Yes, there are still more than a few places where startup ecosystems are in their infancy. But a few days in Sofia Bulgaria show that the Bulgarian baby is clearly growing up, healthy and fast. It’s got many but by no means all of the key ingredients: passionate, ambitious entrepreneurs and many richly talented engineers and developers. And it has the support of the EU, and of the turbulent Bulgarian and US governments. Both the US Ambassador to Bulgaria, Marcie Reis and the Secretary for Healthcare and Science with the Office of the President of Bulgaria, Anna-Marie Vilamovska, (two powerful women, I might add), attended, spoke, and promised their continued support to building the Bulgarian ecosystem faster and stronger.

Most important, speaking of babies, Bulgaria has its very first incubators, largest of which—called Eleven—I got to visit and meet up close. Lots of the usual smartphone apps and ordinary startups that’ll never be Google, especially in a country with a smaller population than New York City, not to mention a language spoken nowhere else. Using EU investment funds, the incubator has hosted and funded (with anywhere from 25,000 to a max of 200,000 Euros). The valley-like facility was electrifying and energetic. And a small cadre of its earliest startups have graduated to further funding rounds already.

Slightly later-stage funding is provided by another bold team at LauncHub, founded in 2012 by several of Bulgaria’s first successful exiting entrepreneurs (yes there have been a few lovely exits). Seven partners travel throughout the region, vetting startups, funding and then guiding startups from Serbia, Croatia, Greece, and half a dozen countries that are otherwise underserved by startup financing. They’re building bridges to Series A VCs in London and Moscow, and clearly have several candidates already worthy of serious consideration. LaunchHub was conceived by two such talents (Lyuben Belov and Todor Breshkov) who lead the shop.

Most impressive to me were the 3-minute pitches by four founders, each of whom was solving a serious “hard tech” problem ranging from serious, intriguing enterprise software to scalable signal compression and more.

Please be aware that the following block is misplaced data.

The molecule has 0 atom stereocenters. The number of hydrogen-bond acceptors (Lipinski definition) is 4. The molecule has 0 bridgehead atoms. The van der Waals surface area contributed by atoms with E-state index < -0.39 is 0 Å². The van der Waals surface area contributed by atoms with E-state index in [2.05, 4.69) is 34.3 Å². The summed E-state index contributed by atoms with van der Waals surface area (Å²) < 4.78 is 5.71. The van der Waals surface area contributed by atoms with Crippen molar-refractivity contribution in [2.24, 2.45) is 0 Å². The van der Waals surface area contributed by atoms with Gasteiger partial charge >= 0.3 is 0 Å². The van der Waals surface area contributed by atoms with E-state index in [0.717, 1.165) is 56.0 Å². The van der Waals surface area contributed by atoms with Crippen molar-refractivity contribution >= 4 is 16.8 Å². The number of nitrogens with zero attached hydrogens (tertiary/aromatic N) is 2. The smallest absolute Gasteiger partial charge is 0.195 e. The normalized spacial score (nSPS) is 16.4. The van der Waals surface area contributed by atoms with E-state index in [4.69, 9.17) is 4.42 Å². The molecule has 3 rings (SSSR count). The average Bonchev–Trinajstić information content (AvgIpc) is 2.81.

Several startups were so clearly innovative in Eastern Europe, if not the Valley, that they’re already signing customers from far beyond Bulgaria’s borders—crucial for startup survival in such a small, cloistered market. And their investors are helping with the biggest obvious weakness in Bulgaria—the lack of strong sales and digital marketing skills, which are growing slowly and need to accelerate.

This emerging ecosystem is still missing a lot, not the least of which is a better Bulgarian economy. But at the ecosystem’s core I found a surprising organization: Junior Achievement. JA, as we know it in the US, seemed always rather benign to me and focused on junior and senior high school entrepreneurship like bake sales and cafeteria school supply tables.
In Bulgaria, Junior Achievement has grown up and immersed itself right in the middle of the startup community: offering training, community-building, and programming, and also leading the 500-person startup conference they brought me over to teach and lecture at. Headed by a driven, entrepreneurial wonder woman, Milena Stoycheva, and a team of a dozen, JA has multiple parallel entrepreneurial programs and projects under way all the time. They’re generously supported with cash and volunteers from HP, Citi, Microsoft, and more, and JA is as ambitious and entrepreneurial as any of the startups it serves. Five years ago it was as dormant as any JA I’d ever seen. Today it’s in the eye of the entrepreneurial storm.